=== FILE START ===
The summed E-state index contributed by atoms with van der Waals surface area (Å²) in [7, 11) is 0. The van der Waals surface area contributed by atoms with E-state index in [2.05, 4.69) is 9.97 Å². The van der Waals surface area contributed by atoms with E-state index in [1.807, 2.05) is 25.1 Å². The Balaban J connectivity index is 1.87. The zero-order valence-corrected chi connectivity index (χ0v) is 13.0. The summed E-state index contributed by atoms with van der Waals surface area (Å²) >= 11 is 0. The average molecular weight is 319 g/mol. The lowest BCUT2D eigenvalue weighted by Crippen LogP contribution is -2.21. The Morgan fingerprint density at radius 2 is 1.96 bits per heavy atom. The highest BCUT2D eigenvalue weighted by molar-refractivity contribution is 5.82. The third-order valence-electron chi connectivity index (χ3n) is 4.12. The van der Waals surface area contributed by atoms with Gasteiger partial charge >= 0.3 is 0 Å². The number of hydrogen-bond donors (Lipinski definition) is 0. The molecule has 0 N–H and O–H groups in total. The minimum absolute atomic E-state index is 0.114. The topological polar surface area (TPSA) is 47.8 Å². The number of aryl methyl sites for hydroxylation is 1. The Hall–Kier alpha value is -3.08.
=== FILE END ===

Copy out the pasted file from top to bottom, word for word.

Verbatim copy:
The summed E-state index contributed by atoms with van der Waals surface area (Å²) in [7, 11) is 0. The van der Waals surface area contributed by atoms with E-state index in [2.05, 4.69) is 9.97 Å². The van der Waals surface area contributed by atoms with E-state index in [1.807, 2.05) is 25.1 Å². The Balaban J connectivity index is 1.87. The zero-order valence-corrected chi connectivity index (χ0v) is 13.0. The summed E-state index contributed by atoms with van der Waals surface area (Å²) >= 11 is 0. The average molecular weight is 319 g/mol. The lowest BCUT2D eigenvalue weighted by Crippen LogP contribution is -2.21. The Morgan fingerprint density at radius 2 is 1.96 bits per heavy atom. The highest BCUT2D eigenvalue weighted by molar-refractivity contribution is 5.82. The third-order valence-electron chi connectivity index (χ3n) is 4.12. The van der Waals surface area contributed by atoms with Gasteiger partial charge >= 0.3 is 0 Å². The number of hydrogen-bond donors (Lipinski definition) is 0. The molecule has 0 N–H and O–H groups in total. The minimum absolute atomic E-state index is 0.114. The topological polar surface area (TPSA) is 47.8 Å². The number of aryl methyl sites for hydroxylation is 1. The Hall–Kier alpha value is -3.08.